• intuitive designKeep it simple.
  • The small details are extremely important.
  • Using distinct contrast – in color, or value (light/dark) – is the best way to call attention to what’s most important.
  • Understand that one size does not fit all. What seems intuitive to one might not seem intuitive to another, for various reasons.
  • Understand that, no matter what you do, people will still make mistakes or use it in inappropriate ways.
  • Beware of the special knowledge set you’ve acquired because you are a designer. Most users won’t have that knowledge set. Be careful not to assume that they do. Don’t design it for yourself. Think like someone who’s never seen the product before.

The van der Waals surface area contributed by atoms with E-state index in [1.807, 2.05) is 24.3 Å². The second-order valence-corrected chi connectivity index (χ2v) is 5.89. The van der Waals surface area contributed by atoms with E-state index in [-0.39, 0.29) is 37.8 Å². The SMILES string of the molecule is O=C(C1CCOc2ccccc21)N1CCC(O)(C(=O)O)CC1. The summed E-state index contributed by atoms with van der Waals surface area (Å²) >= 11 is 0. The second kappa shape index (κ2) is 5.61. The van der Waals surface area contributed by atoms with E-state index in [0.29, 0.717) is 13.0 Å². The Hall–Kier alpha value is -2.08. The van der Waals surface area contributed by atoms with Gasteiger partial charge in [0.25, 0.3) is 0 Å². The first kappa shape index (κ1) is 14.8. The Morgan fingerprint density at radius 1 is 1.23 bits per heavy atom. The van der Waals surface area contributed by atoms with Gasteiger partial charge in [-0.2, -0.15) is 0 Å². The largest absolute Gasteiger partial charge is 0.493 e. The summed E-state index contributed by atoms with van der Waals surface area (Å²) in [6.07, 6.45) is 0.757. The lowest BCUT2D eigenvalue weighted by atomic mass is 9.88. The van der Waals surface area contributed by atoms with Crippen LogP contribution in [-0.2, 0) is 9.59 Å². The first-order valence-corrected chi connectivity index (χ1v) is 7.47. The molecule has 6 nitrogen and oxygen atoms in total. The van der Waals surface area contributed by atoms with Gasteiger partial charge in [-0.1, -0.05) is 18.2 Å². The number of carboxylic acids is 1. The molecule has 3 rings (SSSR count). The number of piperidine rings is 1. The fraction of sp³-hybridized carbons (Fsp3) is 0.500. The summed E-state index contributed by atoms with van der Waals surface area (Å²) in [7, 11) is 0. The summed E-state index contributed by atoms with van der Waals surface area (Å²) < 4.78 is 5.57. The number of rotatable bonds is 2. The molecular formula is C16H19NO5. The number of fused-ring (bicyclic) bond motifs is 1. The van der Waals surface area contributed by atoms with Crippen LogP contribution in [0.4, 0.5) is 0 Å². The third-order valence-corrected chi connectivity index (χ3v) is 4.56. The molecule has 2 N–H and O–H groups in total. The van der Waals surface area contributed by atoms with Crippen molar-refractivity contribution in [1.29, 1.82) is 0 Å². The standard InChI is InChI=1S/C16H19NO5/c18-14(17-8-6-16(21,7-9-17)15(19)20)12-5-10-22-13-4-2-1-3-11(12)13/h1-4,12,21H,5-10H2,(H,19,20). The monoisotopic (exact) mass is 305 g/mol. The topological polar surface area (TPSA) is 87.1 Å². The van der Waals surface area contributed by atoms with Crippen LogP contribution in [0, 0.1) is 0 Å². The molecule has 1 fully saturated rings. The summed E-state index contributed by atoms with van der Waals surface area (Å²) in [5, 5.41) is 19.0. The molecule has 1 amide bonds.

• Use elemental affordances (basic forms that we learn to use at an early age, e.g., “a knob is for turning”; “a button is for pushing”).
  • Stress will always have an impact on cognitive function. Products used in stressful situations must be that much more simple/intuitive.
  • Adhere to users’ expectations (use elemental affordances).
  • Evaluate how your design might be perceived by a younger or older generation. Will they be familiar with the design cues you’ve provided that tell them how to use it?
  • The design itself isn’t intuitive. It’s whether the person using it feels it’s intuitive.